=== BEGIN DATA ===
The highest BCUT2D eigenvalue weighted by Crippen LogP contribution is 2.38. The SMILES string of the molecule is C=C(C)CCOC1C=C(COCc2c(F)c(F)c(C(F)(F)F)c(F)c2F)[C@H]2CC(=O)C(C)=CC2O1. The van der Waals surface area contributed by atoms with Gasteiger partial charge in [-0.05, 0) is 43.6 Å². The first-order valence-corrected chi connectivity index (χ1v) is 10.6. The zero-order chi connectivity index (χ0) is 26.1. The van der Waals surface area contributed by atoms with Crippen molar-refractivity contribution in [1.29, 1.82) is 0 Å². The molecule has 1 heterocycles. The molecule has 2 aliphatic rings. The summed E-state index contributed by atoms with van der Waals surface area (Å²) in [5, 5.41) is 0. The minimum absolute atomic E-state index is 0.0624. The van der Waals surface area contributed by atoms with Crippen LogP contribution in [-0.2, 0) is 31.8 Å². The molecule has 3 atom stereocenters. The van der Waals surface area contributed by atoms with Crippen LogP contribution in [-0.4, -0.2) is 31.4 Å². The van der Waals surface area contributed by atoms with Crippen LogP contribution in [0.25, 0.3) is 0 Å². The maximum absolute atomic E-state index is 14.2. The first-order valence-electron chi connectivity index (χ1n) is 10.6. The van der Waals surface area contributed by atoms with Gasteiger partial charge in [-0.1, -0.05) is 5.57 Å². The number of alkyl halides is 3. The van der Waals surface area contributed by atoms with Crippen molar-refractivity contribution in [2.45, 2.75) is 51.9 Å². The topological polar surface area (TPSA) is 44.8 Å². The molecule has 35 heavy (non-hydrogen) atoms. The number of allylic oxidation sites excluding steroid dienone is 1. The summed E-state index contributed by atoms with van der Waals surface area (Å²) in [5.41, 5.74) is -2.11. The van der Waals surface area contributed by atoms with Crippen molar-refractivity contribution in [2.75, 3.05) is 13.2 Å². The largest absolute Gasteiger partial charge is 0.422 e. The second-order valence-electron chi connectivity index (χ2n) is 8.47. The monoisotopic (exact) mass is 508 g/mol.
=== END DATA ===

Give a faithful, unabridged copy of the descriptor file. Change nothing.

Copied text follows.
The highest BCUT2D eigenvalue weighted by Crippen LogP contribution is 2.38. The SMILES string of the molecule is C=C(C)CCOC1C=C(COCc2c(F)c(F)c(C(F)(F)F)c(F)c2F)[C@H]2CC(=O)C(C)=CC2O1. The van der Waals surface area contributed by atoms with Gasteiger partial charge in [-0.05, 0) is 43.6 Å². The first-order valence-corrected chi connectivity index (χ1v) is 10.6. The zero-order chi connectivity index (χ0) is 26.1. The van der Waals surface area contributed by atoms with Crippen molar-refractivity contribution in [1.29, 1.82) is 0 Å². The molecule has 1 heterocycles. The molecule has 2 aliphatic rings. The summed E-state index contributed by atoms with van der Waals surface area (Å²) in [5, 5.41) is 0. The minimum absolute atomic E-state index is 0.0624. The van der Waals surface area contributed by atoms with Crippen LogP contribution in [-0.2, 0) is 31.8 Å². The molecule has 3 atom stereocenters. The van der Waals surface area contributed by atoms with Crippen LogP contribution in [-0.4, -0.2) is 31.4 Å². The van der Waals surface area contributed by atoms with Crippen LogP contribution in [0.25, 0.3) is 0 Å². The maximum absolute atomic E-state index is 14.2. The first-order valence-electron chi connectivity index (χ1n) is 10.6. The van der Waals surface area contributed by atoms with Gasteiger partial charge in [-0.1, -0.05) is 5.57 Å². The number of alkyl halides is 3. The van der Waals surface area contributed by atoms with Crippen molar-refractivity contribution in [2.45, 2.75) is 51.9 Å². The topological polar surface area (TPSA) is 44.8 Å². The molecule has 35 heavy (non-hydrogen) atoms. The number of allylic oxidation sites excluding steroid dienone is 1. The summed E-state index contributed by atoms with van der Waals surface area (Å²) in [5.41, 5.74) is -2.11. The van der Waals surface area contributed by atoms with Crippen molar-refractivity contribution in [2.75, 3.05) is 13.2 Å². The largest absolute Gasteiger partial charge is 0.422 e. The second-order valence-electron chi connectivity index (χ2n) is 8.47. The monoisotopic (exact) mass is 508 g/mol.